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Plankton dynamics controlled by hydrodynamic processes near a submarine canyon off NW corsican coast: A numerical modelling study
Skliris, N.; Djenidi, S. (2006). Plankton dynamics controlled by hydrodynamic processes near a submarine canyon off NW corsican coast: A numerical modelling study. Cont. Shelf Res. 26(11): 1336-1358. dx.doi.org/10.1016/j.csr.2006.05.004
In: Continental Shelf Research. Pergamon Press: Oxford; New York. ISSN 0278-4343, more
Peer reviewed article  

Available in  Authors 
    VLIZ: Open Repository 280164 [ OMA ]

Keyword
    Marine
Author keywords
    submarine canyons; phytoplankton; currents; modelling; Corsica;

Authors  Top 
  • Skliris, N.
  • Djenidi, S., more

Abstract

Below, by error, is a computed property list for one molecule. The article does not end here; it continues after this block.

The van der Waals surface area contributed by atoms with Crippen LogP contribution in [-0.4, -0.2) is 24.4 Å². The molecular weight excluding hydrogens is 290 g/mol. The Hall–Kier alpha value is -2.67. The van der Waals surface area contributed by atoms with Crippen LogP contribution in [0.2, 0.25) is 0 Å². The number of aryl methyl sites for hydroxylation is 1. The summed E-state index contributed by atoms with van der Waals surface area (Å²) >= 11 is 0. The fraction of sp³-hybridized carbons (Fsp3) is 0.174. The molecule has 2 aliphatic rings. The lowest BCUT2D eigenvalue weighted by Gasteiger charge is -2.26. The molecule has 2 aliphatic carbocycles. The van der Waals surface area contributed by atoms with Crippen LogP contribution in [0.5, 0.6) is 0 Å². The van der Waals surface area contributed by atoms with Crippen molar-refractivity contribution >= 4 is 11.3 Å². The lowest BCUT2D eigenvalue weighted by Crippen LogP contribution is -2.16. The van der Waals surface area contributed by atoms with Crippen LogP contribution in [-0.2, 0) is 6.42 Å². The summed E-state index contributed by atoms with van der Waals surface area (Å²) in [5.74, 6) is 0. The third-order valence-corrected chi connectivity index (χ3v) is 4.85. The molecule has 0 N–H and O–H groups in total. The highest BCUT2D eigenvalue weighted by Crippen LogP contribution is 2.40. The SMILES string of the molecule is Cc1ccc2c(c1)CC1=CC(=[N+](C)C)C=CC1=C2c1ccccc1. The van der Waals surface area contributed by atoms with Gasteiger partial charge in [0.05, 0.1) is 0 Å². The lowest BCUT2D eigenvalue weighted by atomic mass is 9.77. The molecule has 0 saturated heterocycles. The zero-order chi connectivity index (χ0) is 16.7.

A three-dimensional (3D) non-linear high-resolution hydrodynamic model coupled to a coastal plankton ecosystem model is used to estimate the impact of hydrodynamic processes on the evolution of the spring phytoplankton bloom in the vicinity of a submarine canyon. Model results for the plankton distribution showed a clear 3D character around and in the canyon, with large horizontal and vertical gradients, induced by the hydrodynamic constraints. Phytoplankton concentrations were significantly larger all along the slope domain with maximum values obtained over the canyon. Upwelling of deep water rich in nitrate takes place both upstream (with respect to the current direction normal to the central axis of the canyon) and downstream of the canyon enhancing primary production. As phytoplankton-rich water enters into the western part of the canyon it is downwelled and trapped by the cyclonic circulation leading to accumulation of phytoplankton biomass there. The effect of wind events was to induce an upward nitrate flux into the upper layer through vertical turbulent diffusion, allowing the start of a short-live phytoplankton bloom. Maximum surface nitrate concentrations were found along the slope and particularly upstream and downstream of the canyon just after the wind stopped. Enhanced turbulent diffusion combined with upwelling motion in these areas resulted in larger upward nitrate transports, further enhancing primary production.

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